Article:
Serra da Cangalha
The crater is between 12 and 13 km in diameter, making it the second-largest known crater in Brazil. Its age is estimated to be about 220 million years (Triassic period). The name means Pack-Saddle Mountains in Portuguese.
The outer perimeter is a circular inward scarp about 12 km in diameter on the largely undisturbed Cretaceous and upper Silurian sediments of the Parnaíba basin, breached on the west, north, and south sides by drainage valleys. Within the perimeter there is a series of concentric circular valleys and a central basin, all at roughly the same elevation, separated by ring walls. Shuttle Radar Topography Mission imagery shows a faint ring about 11 km in diameter, a second ring of gentle hills about 5–6 km in diameter, and an inner ring of steeper hills, about 3 km in diameter and up to 420 m high, open to the northwest, surrounding a central basin about 2.2 km in diameter.
The impact origin is attested by the presence of impact breccias, quartzite shatter cones and shocked quartz. The meteorite is believed to have struck the surface at a low oblique angle, 25 to 30 degrees on dry land. Radial faults are present inside the crater, and some extend up to 16 km from the center. Disturbed and steeply inclined sediments from the Carboniferous and Devonian periods occur within the crater. A magnetic survey of the structure indicates that deformation within the crater extends to a depth of about 2 km.
History and studies
The identification of the structure as an impact crater was first published in 1973 by R.S. Dietz and B.M. French. Shatter cones were reported by Beatty in 1980. Impact breccias, impact melting, and shocked quartz were reported by McHone in his 1986 thesis. A magnetic survey of the structure was published by A.A. Adepelumi and others in 2005.
- "Serra da Cangalha". Earth Impact Database. University of New Brunswick. Retrieved 2009-08-16.
- McHone, J F.; Dietz, R S. (1992). "Earth's multiple impact craters and astroblemes (abstract)". XXIII Lunar and Planetary Science. Houston: Lunar and Planetary Institute. pp. 887–888.
- R. Almeida Filho; F.R. Moreira; C.H.Beisl (2003). "The Serra da Cangalha astrobleme as revealed by ASTER and SRTM orbital data" (PDF). International Journal of Remote Sensing. 24: 1–6. Retrieved 2007-09-24.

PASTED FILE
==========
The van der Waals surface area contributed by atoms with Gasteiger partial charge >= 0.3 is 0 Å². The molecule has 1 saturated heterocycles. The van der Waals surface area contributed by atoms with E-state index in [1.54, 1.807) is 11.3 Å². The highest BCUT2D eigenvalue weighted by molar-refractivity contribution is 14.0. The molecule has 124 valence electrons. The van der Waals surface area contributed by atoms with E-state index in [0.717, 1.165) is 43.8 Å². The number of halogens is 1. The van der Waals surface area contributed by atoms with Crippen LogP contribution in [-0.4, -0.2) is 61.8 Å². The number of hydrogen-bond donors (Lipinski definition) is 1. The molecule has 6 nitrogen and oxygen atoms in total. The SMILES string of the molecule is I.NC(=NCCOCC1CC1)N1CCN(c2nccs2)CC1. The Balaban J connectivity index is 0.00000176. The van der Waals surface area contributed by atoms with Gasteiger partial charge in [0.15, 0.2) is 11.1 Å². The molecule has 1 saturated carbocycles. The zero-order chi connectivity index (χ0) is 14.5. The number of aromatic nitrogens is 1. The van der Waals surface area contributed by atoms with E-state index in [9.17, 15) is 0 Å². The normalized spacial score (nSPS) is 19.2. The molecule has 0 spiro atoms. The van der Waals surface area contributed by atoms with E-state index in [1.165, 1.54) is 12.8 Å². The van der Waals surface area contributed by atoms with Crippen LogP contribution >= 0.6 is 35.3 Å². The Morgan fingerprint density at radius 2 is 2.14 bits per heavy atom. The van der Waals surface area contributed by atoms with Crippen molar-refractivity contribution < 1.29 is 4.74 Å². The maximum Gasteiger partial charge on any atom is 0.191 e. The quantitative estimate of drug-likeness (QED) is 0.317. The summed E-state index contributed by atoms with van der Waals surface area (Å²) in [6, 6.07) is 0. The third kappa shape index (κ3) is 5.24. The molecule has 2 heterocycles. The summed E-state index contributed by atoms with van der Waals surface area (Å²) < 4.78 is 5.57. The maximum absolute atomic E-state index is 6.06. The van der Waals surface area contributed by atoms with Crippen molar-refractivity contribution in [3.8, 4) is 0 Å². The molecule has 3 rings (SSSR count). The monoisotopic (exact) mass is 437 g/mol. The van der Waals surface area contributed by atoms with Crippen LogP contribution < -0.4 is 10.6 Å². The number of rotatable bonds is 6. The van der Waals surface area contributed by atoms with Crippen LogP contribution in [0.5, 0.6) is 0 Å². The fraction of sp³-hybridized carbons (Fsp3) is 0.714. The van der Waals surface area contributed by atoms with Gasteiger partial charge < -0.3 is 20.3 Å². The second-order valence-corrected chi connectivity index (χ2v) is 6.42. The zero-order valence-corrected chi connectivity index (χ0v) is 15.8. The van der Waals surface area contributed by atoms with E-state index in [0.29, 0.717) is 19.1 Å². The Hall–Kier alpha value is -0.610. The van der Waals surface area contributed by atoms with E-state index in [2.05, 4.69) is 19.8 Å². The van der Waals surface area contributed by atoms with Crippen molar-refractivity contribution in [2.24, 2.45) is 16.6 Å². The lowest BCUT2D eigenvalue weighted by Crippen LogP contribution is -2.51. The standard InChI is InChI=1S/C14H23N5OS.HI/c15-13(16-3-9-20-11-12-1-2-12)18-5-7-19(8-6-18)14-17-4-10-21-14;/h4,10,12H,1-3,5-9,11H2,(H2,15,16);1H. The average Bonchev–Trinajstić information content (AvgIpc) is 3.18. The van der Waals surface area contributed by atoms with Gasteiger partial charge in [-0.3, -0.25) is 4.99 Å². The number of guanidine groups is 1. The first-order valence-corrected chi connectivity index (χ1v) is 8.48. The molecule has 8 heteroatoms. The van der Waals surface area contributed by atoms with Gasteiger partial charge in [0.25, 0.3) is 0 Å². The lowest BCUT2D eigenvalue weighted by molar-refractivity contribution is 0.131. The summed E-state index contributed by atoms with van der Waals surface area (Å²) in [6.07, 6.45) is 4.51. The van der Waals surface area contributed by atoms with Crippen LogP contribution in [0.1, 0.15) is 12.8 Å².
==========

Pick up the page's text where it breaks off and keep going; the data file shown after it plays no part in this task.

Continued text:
- R. Gregio. "Cratera da Serra da Cangalha". Retrieved 2007-09-24.
- Adepelumi, A. A.; Fontes, S.L.; Schnegg, P.A.; Flexor,J.M. (2005). "An integrated magnetotelluric and aeromagnetic investigation of the Serra da Cangalha impact crater, Brazil". Physics of the Earth and Planetary Interiors. 150 (1): 159–182. Bibcode:2005PEPI..150..159A. doi:10.1016/j.pepi.2004.08.029.
- W.U. Reimold; G.R.J. Cooper; R. Romano; D. Cowan; C. Koeberl (2004). "A SRTM Investigation of Serra da Cangalho [sic] Impact Structure, Brazil" (PDF). Lunar and Planetary Science XXXV. Retrieved 2007-09-24.
- W. Masero; P.-A. Schnegg; S.L. Fontes. "Magnetotelluric investigation of the Serra da Cangalha impact crater, Northeast Brazil". Cite uses deprecated parameter
- Adekunle Adepelumi; Jean M. Flexor; Sergio L. Fontes; Pierre-A. Schnegg. A magnetotelluric investigation of the Serra da Cangalha impact crater structure, Brazil. Cite uses deprecated parameter
- Dietz, R.S.; French, B.M. (1973). "Two probable astroblemes in Brazil". Nature. 244 (5418): 561–562. Bibcode:1973Natur.244..561D. doi:10.1038/244561a0.
- Crósta, A. P. (1987). J. Pohl, ed. "Impact structures in Brazil". Research in Terrestrial Impact Structures. Braunschweig/Wiesbad: Friedrich, Vieweg & Sohn: 30–38.
- Beatty J. K. (1980). "Crater hunting in Brazil". Sky and Telescope. 59: 464––467. Bibcode:1980S&T....59..464B.
- McHone J. F. (1986). Terrestrial impact structures: Their detection and verification with new examples from Brazil. University of Illinois at Urbana-Champaign, Urbana, Illinois. p. 210.